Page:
The FCC is considering a proposal that digital televisions be required to work
only according to the rules set by Hollywood, through the use of a "broadcast
flag" assigned to digital TV broadcasts.
Through the deliberations of a group called the Broadcast Protection Discussion
Group which assiduously discounted the public's rights to use flexible
information technology, Hollywood and leading technology players have devised a
plan that would only allow "professionals" to have fully-functional devices for
processing digital broadcast materials.
Hollywood and content producers must not be allowed to determine the rights of
the public to use flexible information technology. The idea of the broadcast
flag is to implement universal content control and abolish the right of free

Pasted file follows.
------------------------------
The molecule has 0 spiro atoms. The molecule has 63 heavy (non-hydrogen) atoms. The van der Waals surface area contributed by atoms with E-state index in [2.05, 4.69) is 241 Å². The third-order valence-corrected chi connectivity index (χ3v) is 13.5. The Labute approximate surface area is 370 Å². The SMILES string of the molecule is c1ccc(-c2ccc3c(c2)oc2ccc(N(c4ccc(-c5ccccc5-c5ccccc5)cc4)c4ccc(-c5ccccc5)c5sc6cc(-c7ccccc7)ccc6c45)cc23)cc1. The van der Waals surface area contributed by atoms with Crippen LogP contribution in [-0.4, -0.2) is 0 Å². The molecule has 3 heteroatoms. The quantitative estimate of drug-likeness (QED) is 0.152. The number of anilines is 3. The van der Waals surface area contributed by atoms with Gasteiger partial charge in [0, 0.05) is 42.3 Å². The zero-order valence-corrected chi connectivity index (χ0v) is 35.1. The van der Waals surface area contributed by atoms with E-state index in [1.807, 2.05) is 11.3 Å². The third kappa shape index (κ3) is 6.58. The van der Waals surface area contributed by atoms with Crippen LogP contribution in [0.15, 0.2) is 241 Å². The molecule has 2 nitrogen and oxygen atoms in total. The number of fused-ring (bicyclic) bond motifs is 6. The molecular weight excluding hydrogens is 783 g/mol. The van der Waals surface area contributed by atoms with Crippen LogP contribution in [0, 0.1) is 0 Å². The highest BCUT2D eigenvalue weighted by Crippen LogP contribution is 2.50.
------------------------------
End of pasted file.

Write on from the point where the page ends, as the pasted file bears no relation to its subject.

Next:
citizens to own effective tools for employing digital content in useful ways.
The broadcast flag is theft.
In the ongoing fight with old world content industries, the most essential
rights and interests in a free society are those of the public. Free citizens
are not mere consumers; they are not a separate group from so-called
"professionals." The stakeholders in a truly just information policy in a free
society are the public, not those who would reserve special rights to control
public uses of information technology.